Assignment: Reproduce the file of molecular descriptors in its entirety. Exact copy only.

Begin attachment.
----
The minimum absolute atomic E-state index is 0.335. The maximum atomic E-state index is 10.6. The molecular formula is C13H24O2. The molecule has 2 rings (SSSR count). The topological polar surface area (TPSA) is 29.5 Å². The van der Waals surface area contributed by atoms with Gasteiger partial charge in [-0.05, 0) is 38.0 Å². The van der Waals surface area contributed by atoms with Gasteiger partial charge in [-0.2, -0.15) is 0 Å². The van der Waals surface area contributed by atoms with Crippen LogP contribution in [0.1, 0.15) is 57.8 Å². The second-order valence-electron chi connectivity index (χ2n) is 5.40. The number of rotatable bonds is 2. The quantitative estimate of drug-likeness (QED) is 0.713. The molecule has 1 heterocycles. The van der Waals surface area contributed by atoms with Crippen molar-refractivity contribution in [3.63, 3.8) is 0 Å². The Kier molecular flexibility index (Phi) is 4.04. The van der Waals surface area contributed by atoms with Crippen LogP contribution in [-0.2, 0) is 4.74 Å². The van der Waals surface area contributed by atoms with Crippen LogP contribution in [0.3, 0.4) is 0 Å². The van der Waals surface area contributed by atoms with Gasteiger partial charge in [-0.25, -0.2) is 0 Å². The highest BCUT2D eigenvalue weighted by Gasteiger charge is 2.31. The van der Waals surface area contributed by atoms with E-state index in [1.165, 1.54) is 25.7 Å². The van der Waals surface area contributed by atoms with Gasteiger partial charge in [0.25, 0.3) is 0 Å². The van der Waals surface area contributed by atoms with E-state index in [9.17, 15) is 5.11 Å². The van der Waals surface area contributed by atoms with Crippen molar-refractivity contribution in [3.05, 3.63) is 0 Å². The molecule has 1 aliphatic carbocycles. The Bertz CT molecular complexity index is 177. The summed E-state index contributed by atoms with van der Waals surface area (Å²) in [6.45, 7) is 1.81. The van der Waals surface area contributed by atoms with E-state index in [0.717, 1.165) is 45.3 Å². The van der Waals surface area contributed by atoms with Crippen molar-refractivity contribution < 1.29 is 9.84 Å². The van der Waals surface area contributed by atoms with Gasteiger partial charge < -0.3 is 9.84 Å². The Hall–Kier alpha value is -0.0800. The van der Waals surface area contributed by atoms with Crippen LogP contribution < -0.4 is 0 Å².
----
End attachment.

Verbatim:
The minimum absolute atomic E-state index is 0.335. The maximum atomic E-state index is 10.6. The molecular formula is C13H24O2. The molecule has 2 rings (SSSR count). The topological polar surface area (TPSA) is 29.5 Å². The van der Waals surface area contributed by atoms with Gasteiger partial charge in [-0.05, 0) is 38.0 Å². The van der Waals surface area contributed by atoms with Gasteiger partial charge in [-0.2, -0.15) is 0 Å². The van der Waals surface area contributed by atoms with Crippen LogP contribution in [0.1, 0.15) is 57.8 Å². The second-order valence-electron chi connectivity index (χ2n) is 5.40. The number of rotatable bonds is 2. The quantitative estimate of drug-likeness (QED) is 0.713. The molecule has 1 heterocycles. The van der Waals surface area contributed by atoms with Crippen molar-refractivity contribution in [3.63, 3.8) is 0 Å². The Kier molecular flexibility index (Phi) is 4.04. The van der Waals surface area contributed by atoms with Crippen LogP contribution in [-0.2, 0) is 4.74 Å². The van der Waals surface area contributed by atoms with Crippen LogP contribution in [0.3, 0.4) is 0 Å². The van der Waals surface area contributed by atoms with Gasteiger partial charge in [-0.25, -0.2) is 0 Å². The highest BCUT2D eigenvalue weighted by Gasteiger charge is 2.31. The van der Waals surface area contributed by atoms with E-state index in [1.165, 1.54) is 25.7 Å². The van der Waals surface area contributed by atoms with Gasteiger partial charge in [0.25, 0.3) is 0 Å². The van der Waals surface area contributed by atoms with E-state index in [9.17, 15) is 5.11 Å². The van der Waals surface area contributed by atoms with Crippen molar-refractivity contribution in [3.05, 3.63) is 0 Å². The molecule has 1 aliphatic carbocycles. The Bertz CT molecular complexity index is 177. The summed E-state index contributed by atoms with van der Waals surface area (Å²) in [6.45, 7) is 1.81. The van der Waals surface area contributed by atoms with E-state index in [0.717, 1.165) is 45.3 Å². The van der Waals surface area contributed by atoms with Crippen molar-refractivity contribution < 1.29 is 9.84 Å². The van der Waals surface area contributed by atoms with Gasteiger partial charge < -0.3 is 9.84 Å². The Hall–Kier alpha value is -0.0800. The van der Waals surface area contributed by atoms with Crippen LogP contribution < -0.4 is 0 Å².